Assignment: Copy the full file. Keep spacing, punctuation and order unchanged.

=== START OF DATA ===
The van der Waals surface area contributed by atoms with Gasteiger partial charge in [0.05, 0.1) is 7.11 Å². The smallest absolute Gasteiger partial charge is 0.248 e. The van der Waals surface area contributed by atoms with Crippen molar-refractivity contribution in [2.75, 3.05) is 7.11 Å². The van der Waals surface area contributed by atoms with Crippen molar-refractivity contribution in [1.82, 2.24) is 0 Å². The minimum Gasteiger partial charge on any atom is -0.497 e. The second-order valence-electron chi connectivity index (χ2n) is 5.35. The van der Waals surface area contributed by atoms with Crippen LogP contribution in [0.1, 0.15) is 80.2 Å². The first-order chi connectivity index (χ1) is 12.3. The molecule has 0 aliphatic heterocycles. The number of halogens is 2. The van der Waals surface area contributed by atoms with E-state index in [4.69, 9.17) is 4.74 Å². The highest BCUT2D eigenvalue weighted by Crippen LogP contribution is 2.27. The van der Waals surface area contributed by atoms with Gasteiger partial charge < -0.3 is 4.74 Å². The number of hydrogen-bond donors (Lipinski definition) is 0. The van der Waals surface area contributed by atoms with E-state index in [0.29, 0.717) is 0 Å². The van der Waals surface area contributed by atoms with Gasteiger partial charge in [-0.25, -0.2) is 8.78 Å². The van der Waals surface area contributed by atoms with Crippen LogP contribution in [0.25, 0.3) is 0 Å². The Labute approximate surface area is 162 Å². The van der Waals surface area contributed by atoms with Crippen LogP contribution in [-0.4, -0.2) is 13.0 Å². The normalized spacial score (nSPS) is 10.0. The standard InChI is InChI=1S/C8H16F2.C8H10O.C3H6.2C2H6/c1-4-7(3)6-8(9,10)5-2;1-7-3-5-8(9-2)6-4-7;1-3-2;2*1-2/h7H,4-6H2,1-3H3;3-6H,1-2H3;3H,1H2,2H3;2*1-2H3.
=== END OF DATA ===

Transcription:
The van der Waals surface area contributed by atoms with Gasteiger partial charge in [0.05, 0.1) is 7.11 Å². The smallest absolute Gasteiger partial charge is 0.248 e. The van der Waals surface area contributed by atoms with Crippen molar-refractivity contribution in [2.75, 3.05) is 7.11 Å². The van der Waals surface area contributed by atoms with Crippen molar-refractivity contribution in [1.82, 2.24) is 0 Å². The minimum Gasteiger partial charge on any atom is -0.497 e. The second-order valence-electron chi connectivity index (χ2n) is 5.35. The van der Waals surface area contributed by atoms with Crippen LogP contribution in [0.1, 0.15) is 80.2 Å². The first-order chi connectivity index (χ1) is 12.3. The molecule has 0 aliphatic heterocycles. The number of halogens is 2. The van der Waals surface area contributed by atoms with E-state index in [4.69, 9.17) is 4.74 Å². The highest BCUT2D eigenvalue weighted by Crippen LogP contribution is 2.27. The van der Waals surface area contributed by atoms with Gasteiger partial charge < -0.3 is 4.74 Å². The number of hydrogen-bond donors (Lipinski definition) is 0. The van der Waals surface area contributed by atoms with E-state index in [0.29, 0.717) is 0 Å². The van der Waals surface area contributed by atoms with Gasteiger partial charge in [-0.25, -0.2) is 8.78 Å². The van der Waals surface area contributed by atoms with Crippen LogP contribution in [0.25, 0.3) is 0 Å². The Labute approximate surface area is 162 Å². The van der Waals surface area contributed by atoms with Crippen LogP contribution in [-0.4, -0.2) is 13.0 Å². The normalized spacial score (nSPS) is 10.0. The standard InChI is InChI=1S/C8H16F2.C8H10O.C3H6.2C2H6/c1-4-7(3)6-8(9,10)5-2;1-7-3-5-8(9-2)6-4-7;1-3-2;2*1-2/h7H,4-6H2,1-3H3;3-6H,1-2H3;3H,1H2,2H3;2*1-2H3.